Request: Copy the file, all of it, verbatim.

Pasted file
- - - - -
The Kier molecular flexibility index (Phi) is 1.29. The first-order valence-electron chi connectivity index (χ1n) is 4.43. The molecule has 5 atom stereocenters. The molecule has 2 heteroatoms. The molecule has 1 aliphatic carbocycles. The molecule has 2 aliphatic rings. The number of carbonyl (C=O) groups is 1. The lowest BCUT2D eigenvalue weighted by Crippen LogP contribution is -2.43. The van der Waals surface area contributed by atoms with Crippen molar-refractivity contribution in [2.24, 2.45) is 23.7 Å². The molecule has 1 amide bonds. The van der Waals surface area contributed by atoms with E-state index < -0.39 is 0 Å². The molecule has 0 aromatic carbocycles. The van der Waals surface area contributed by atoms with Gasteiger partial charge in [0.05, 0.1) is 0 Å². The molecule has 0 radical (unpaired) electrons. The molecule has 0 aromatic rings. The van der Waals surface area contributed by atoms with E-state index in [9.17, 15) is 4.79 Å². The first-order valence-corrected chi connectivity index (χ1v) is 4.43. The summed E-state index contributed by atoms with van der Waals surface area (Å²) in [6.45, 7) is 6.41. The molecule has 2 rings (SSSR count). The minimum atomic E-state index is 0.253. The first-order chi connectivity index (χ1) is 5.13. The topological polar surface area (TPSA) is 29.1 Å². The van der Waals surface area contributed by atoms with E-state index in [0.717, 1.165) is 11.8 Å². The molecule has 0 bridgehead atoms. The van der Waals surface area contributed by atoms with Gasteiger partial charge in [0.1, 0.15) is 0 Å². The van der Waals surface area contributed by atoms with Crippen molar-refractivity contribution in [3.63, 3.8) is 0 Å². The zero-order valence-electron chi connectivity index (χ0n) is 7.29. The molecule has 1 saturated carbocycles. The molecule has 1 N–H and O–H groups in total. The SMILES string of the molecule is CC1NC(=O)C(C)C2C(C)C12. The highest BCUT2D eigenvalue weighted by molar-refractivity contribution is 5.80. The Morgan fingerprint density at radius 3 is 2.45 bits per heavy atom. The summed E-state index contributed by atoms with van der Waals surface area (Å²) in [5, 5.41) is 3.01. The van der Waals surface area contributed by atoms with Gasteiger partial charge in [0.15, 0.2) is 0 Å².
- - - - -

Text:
The Kier molecular flexibility index (Phi) is 1.29. The first-order valence-electron chi connectivity index (χ1n) is 4.43. The molecule has 5 atom stereocenters. The molecule has 2 heteroatoms. The molecule has 1 aliphatic carbocycles. The molecule has 2 aliphatic rings. The number of carbonyl (C=O) groups is 1. The lowest BCUT2D eigenvalue weighted by Crippen LogP contribution is -2.43. The van der Waals surface area contributed by atoms with Crippen molar-refractivity contribution in [2.24, 2.45) is 23.7 Å². The molecule has 1 amide bonds. The van der Waals surface area contributed by atoms with E-state index < -0.39 is 0 Å². The molecule has 0 aromatic carbocycles. The van der Waals surface area contributed by atoms with Gasteiger partial charge in [0.05, 0.1) is 0 Å². The molecule has 0 radical (unpaired) electrons. The molecule has 0 aromatic rings. The van der Waals surface area contributed by atoms with E-state index in [9.17, 15) is 4.79 Å². The first-order valence-corrected chi connectivity index (χ1v) is 4.43. The summed E-state index contributed by atoms with van der Waals surface area (Å²) in [6.45, 7) is 6.41. The molecule has 2 rings (SSSR count). The minimum atomic E-state index is 0.253. The first-order chi connectivity index (χ1) is 5.13. The topological polar surface area (TPSA) is 29.1 Å². The van der Waals surface area contributed by atoms with E-state index in [0.717, 1.165) is 11.8 Å². The molecule has 0 bridgehead atoms. The van der Waals surface area contributed by atoms with Gasteiger partial charge in [0.1, 0.15) is 0 Å². The van der Waals surface area contributed by atoms with Crippen molar-refractivity contribution in [3.63, 3.8) is 0 Å². The zero-order valence-electron chi connectivity index (χ0n) is 7.29. The molecule has 1 saturated carbocycles. The molecule has 1 N–H and O–H groups in total. The SMILES string of the molecule is CC1NC(=O)C(C)C2C(C)C12. The highest BCUT2D eigenvalue weighted by molar-refractivity contribution is 5.80. The Morgan fingerprint density at radius 3 is 2.45 bits per heavy atom. The summed E-state index contributed by atoms with van der Waals surface area (Å²) in [5, 5.41) is 3.01. The van der Waals surface area contributed by atoms with Gasteiger partial charge in [0.15, 0.2) is 0 Å².